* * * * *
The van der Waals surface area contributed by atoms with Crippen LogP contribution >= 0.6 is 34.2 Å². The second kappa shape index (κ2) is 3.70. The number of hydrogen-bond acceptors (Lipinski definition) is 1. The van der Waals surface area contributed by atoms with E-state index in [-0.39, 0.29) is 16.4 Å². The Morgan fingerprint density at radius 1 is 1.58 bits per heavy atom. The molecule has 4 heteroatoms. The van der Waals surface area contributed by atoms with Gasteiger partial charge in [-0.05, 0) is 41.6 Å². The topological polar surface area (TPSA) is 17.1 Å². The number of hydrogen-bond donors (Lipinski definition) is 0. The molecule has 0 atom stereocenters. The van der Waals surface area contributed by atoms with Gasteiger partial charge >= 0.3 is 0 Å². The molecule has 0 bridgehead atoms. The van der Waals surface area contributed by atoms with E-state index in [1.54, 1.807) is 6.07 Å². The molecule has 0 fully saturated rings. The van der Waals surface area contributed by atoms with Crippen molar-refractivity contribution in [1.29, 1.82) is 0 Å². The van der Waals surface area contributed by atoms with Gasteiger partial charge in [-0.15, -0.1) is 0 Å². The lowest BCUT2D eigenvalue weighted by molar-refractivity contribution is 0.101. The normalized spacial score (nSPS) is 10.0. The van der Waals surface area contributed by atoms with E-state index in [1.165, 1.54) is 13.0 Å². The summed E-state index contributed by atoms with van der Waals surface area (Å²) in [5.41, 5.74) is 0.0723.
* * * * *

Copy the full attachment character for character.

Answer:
The van der Waals surface area contributed by atoms with Crippen LogP contribution >= 0.6 is 34.2 Å². The second kappa shape index (κ2) is 3.70. The number of hydrogen-bond acceptors (Lipinski definition) is 1. The van der Waals surface area contributed by atoms with E-state index in [-0.39, 0.29) is 16.4 Å². The Morgan fingerprint density at radius 1 is 1.58 bits per heavy atom. The molecule has 4 heteroatoms. The van der Waals surface area contributed by atoms with Gasteiger partial charge in [-0.05, 0) is 41.6 Å². The topological polar surface area (TPSA) is 17.1 Å². The number of hydrogen-bond donors (Lipinski definition) is 0. The molecule has 0 atom stereocenters. The van der Waals surface area contributed by atoms with Gasteiger partial charge >= 0.3 is 0 Å². The molecule has 0 bridgehead atoms. The van der Waals surface area contributed by atoms with E-state index in [1.54, 1.807) is 6.07 Å². The molecule has 0 fully saturated rings. The van der Waals surface area contributed by atoms with Crippen molar-refractivity contribution in [1.29, 1.82) is 0 Å². The van der Waals surface area contributed by atoms with Gasteiger partial charge in [-0.15, -0.1) is 0 Å². The lowest BCUT2D eigenvalue weighted by molar-refractivity contribution is 0.101. The normalized spacial score (nSPS) is 10.0. The van der Waals surface area contributed by atoms with E-state index in [1.165, 1.54) is 13.0 Å². The summed E-state index contributed by atoms with van der Waals surface area (Å²) in [5.41, 5.74) is 0.0723.